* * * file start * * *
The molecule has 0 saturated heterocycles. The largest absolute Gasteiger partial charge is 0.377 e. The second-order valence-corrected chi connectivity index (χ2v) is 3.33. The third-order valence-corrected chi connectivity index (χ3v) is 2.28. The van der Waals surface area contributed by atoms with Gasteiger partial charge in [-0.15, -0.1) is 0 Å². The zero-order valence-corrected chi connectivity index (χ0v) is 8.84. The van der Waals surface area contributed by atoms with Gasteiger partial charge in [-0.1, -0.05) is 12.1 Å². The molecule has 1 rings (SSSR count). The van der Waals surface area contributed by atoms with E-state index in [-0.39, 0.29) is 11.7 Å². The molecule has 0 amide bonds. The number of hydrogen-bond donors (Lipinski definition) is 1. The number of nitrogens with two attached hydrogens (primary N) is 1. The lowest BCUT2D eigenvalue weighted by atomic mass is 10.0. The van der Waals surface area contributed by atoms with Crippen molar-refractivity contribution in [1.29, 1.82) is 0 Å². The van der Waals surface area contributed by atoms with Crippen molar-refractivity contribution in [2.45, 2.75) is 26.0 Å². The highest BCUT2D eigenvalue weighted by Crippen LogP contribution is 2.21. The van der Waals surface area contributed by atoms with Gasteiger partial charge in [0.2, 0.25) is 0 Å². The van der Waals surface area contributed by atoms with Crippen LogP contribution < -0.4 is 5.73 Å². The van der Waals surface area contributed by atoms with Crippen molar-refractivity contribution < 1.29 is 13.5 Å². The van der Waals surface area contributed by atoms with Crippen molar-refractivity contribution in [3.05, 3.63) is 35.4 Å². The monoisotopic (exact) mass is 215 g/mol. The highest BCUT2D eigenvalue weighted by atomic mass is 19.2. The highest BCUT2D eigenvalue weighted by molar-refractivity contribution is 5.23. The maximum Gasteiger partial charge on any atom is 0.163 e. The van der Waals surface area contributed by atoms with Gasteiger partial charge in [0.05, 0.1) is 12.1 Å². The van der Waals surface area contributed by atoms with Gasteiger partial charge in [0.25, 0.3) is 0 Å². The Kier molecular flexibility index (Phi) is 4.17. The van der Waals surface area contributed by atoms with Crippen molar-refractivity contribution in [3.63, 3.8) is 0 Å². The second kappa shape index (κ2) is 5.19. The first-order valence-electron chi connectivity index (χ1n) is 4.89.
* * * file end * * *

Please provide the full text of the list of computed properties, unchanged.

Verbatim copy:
The molecule has 0 saturated heterocycles. The largest absolute Gasteiger partial charge is 0.377 e. The second-order valence-corrected chi connectivity index (χ2v) is 3.33. The third-order valence-corrected chi connectivity index (χ3v) is 2.28. The van der Waals surface area contributed by atoms with Gasteiger partial charge in [-0.15, -0.1) is 0 Å². The zero-order valence-corrected chi connectivity index (χ0v) is 8.84. The van der Waals surface area contributed by atoms with Gasteiger partial charge in [-0.1, -0.05) is 12.1 Å². The molecule has 1 rings (SSSR count). The van der Waals surface area contributed by atoms with E-state index in [-0.39, 0.29) is 11.7 Å². The molecule has 0 amide bonds. The number of hydrogen-bond donors (Lipinski definition) is 1. The number of nitrogens with two attached hydrogens (primary N) is 1. The lowest BCUT2D eigenvalue weighted by atomic mass is 10.0. The van der Waals surface area contributed by atoms with Crippen molar-refractivity contribution in [1.29, 1.82) is 0 Å². The van der Waals surface area contributed by atoms with Crippen molar-refractivity contribution in [2.45, 2.75) is 26.0 Å². The highest BCUT2D eigenvalue weighted by Crippen LogP contribution is 2.21. The van der Waals surface area contributed by atoms with Gasteiger partial charge in [0.2, 0.25) is 0 Å². The van der Waals surface area contributed by atoms with Crippen LogP contribution < -0.4 is 5.73 Å². The van der Waals surface area contributed by atoms with Crippen molar-refractivity contribution < 1.29 is 13.5 Å². The van der Waals surface area contributed by atoms with Crippen molar-refractivity contribution in [3.05, 3.63) is 35.4 Å². The monoisotopic (exact) mass is 215 g/mol. The highest BCUT2D eigenvalue weighted by atomic mass is 19.2. The highest BCUT2D eigenvalue weighted by molar-refractivity contribution is 5.23. The maximum Gasteiger partial charge on any atom is 0.163 e. The van der Waals surface area contributed by atoms with Gasteiger partial charge in [0.05, 0.1) is 12.1 Å². The van der Waals surface area contributed by atoms with Gasteiger partial charge in [0.25, 0.3) is 0 Å². The Kier molecular flexibility index (Phi) is 4.17. The van der Waals surface area contributed by atoms with Crippen molar-refractivity contribution in [3.63, 3.8) is 0 Å². The second kappa shape index (κ2) is 5.19. The first-order valence-electron chi connectivity index (χ1n) is 4.89.